Belfast Telegraph

Sunday 4 October 2015

Giorgio Armani designing royal gown

Published 18/01/2011

Giorgio Armani is to design the dress Charlene Wittstock will wear when she marries Monaco's Prince Albert II.

The 52-year-old royal announced his engagement to the 32-year-old South African former swimmer last June. They will marry in two ceremonies on July 2 and 3 so they can go to the International Olympic Committee meeting in Durban, South Africa, which is due to take place between July 5 and 9.

Giorgio has now confirmed he will create her wedding gown, announcing he had been chosen after showcasing his latest men’s line in Milan at the weekend.

“Yes, I want to declare, I will make the wedding dress,” he said.

The designer is known to be good friends with Charlene, who is a regular at his catwalk shows. She has also opted for his creations at many events in the past, such as to Monaco's Rose Ball Gala last year.

Giorgio refused to give any details about the gown, so it will be a complete surprise when the big day arrives.

It is thought a civil ceremony in the Throne Room of Monaco's Pink Palace will take place on July 2, with a religious ceremony being held the following day.

This will be the first marriage for Prince Albert, who is the son of Prince Rainier and Grace Kelly. It will be the first time since 1956 – when Rainier and Grace wed – that a ruling prince has been married.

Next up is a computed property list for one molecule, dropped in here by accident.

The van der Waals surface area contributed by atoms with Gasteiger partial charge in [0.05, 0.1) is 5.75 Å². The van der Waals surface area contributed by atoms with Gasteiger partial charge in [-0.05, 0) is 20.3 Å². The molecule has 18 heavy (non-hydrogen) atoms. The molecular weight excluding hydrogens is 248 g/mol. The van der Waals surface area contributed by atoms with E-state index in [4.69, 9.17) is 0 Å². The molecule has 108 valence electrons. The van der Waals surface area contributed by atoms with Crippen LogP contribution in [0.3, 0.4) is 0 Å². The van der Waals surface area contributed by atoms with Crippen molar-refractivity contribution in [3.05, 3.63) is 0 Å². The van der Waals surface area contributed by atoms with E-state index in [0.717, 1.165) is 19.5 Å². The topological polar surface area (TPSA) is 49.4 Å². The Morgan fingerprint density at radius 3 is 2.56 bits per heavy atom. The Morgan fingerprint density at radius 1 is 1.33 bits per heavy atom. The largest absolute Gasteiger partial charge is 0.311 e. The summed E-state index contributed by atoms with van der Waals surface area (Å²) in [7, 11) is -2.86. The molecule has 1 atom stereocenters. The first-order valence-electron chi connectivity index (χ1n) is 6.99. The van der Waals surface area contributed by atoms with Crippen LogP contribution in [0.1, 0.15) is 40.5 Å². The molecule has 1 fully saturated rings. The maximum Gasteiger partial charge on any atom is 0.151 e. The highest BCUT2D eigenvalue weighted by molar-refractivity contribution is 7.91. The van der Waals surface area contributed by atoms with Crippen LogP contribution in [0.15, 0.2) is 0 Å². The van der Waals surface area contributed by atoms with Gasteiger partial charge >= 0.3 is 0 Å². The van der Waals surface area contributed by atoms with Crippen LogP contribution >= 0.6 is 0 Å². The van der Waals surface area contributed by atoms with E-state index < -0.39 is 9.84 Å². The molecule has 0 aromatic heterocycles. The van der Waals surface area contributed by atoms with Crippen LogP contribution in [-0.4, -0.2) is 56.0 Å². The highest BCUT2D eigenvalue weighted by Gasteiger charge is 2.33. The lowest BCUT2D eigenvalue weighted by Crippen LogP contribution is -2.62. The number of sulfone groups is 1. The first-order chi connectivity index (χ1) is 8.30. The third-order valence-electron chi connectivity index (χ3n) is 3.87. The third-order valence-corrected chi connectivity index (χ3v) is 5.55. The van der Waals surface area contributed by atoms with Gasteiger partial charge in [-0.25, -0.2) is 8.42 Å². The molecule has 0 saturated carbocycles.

From the web

Sponsored Videos

Your Comments

Comments posted this week will only be visible until Saturday Oct 3 and will not be available to view after that date. This is due to essential upgrade work on our content management system and we apologise for any inconvenience.

COMMENT RULES: Comments that are judged to be defamatory, abusive or in bad taste are not acceptable and contributors who consistently fall below certain criteria will be permanently blacklisted. The moderator will not enter into debate with individual contributors and the moderator’s decision is final. It is Belfast Telegraph policy to close comments on court cases, tribunals and active legal investigations. We may also close comments on articles which are being targeted for abuse. Problems with commenting?

Read More

From Belfast Telegraph